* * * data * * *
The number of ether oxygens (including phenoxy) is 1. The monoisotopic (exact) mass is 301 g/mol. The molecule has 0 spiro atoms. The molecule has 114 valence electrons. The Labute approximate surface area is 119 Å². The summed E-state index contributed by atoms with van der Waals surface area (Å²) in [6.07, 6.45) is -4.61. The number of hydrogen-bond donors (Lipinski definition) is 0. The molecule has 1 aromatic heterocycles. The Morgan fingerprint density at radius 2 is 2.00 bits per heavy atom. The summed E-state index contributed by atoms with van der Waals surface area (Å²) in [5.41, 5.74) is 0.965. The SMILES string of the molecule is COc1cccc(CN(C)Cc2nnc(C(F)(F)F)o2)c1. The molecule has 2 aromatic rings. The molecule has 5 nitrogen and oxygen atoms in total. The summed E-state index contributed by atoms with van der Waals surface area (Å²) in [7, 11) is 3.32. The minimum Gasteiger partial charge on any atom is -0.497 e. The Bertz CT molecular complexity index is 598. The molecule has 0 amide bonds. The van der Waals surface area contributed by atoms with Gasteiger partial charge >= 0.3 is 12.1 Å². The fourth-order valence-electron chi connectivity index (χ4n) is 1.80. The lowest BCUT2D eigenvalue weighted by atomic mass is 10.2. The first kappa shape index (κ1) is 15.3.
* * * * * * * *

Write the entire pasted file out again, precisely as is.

The number of ether oxygens (including phenoxy) is 1. The monoisotopic (exact) mass is 301 g/mol. The molecule has 0 spiro atoms. The molecule has 114 valence electrons. The Labute approximate surface area is 119 Å². The summed E-state index contributed by atoms with van der Waals surface area (Å²) in [6.07, 6.45) is -4.61. The number of hydrogen-bond donors (Lipinski definition) is 0. The molecule has 1 aromatic heterocycles. The Morgan fingerprint density at radius 2 is 2.00 bits per heavy atom. The summed E-state index contributed by atoms with van der Waals surface area (Å²) in [5.41, 5.74) is 0.965. The SMILES string of the molecule is COc1cccc(CN(C)Cc2nnc(C(F)(F)F)o2)c1. The molecule has 2 aromatic rings. The molecule has 5 nitrogen and oxygen atoms in total. The summed E-state index contributed by atoms with van der Waals surface area (Å²) in [7, 11) is 3.32. The minimum Gasteiger partial charge on any atom is -0.497 e. The Bertz CT molecular complexity index is 598. The molecule has 0 amide bonds. The van der Waals surface area contributed by atoms with Gasteiger partial charge >= 0.3 is 12.1 Å². The fourth-order valence-electron chi connectivity index (χ4n) is 1.80. The lowest BCUT2D eigenvalue weighted by atomic mass is 10.2. The first kappa shape index (κ1) is 15.3.